When given a source document with a price of 8, MarkLogic will nominate query document ids 4 and 5, because 8 is in the 7 to 10 subrange. With a price of 2, MarkLogic will nominate no documents (at least based on the price constraint). During the second phase, range queries act just as special leaf nodes on the DAG, able to resolve directly and with no need for the cutpoints.

Lastly, what about geospatial queries? MarkLogic uses the same cutpoint approach as for range queries, but in two dimensions. To support the first phase, MarkLogic generates a set of geographic bounding boxes, each with its own set of query document ids to nominate should the source document contain a point within that box. For the second phase, like with range queries, the geographic constraint acts as a special leaf node on the DAG, complete with precise geospatial comparisons.

Overall, the first phase quickly limits the universe of serialized queries to just those that have at least one match against the source document. The second phase checks each of those nominated documents to see if they're in fact a match, using a specialized data structure to allow for fast determination with maximum short-circuiting and expression reuse. Reverse query performance tends to be constant no matter how many serialized queries are considered, and linear with the number of actual matches discovered.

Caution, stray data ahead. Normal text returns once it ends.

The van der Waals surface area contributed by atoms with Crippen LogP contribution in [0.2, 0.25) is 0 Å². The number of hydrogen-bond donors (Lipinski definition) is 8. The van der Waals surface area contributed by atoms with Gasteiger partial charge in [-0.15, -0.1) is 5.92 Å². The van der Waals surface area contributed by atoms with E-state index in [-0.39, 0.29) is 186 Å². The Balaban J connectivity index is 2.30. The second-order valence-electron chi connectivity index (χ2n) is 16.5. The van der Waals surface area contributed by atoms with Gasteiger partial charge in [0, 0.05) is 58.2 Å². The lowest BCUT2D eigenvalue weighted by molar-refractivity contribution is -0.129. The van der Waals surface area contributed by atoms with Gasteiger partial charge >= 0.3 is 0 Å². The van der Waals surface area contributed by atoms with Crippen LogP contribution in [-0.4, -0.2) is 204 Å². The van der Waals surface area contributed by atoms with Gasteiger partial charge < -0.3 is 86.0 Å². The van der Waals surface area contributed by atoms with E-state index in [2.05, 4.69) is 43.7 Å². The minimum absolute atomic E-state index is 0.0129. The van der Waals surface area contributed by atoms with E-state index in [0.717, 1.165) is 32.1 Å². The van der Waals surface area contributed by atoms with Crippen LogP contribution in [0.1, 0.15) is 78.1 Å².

Triple Index

The triple index is used to index schema-valid sem:triple elements found anywhere in a document. The indexing of triples is performed when documents containing triples are ingested into MarkLogic or during a database reindex.

This section covers the following topics:

Triple Index Basics

A triple index consists of the following three identifiers:

  • Subject -- Identifies a resource such as a person or an entity.
  • Predicate -- Identifies a property or characteristics of the subject or of the relationship between the subject and the object.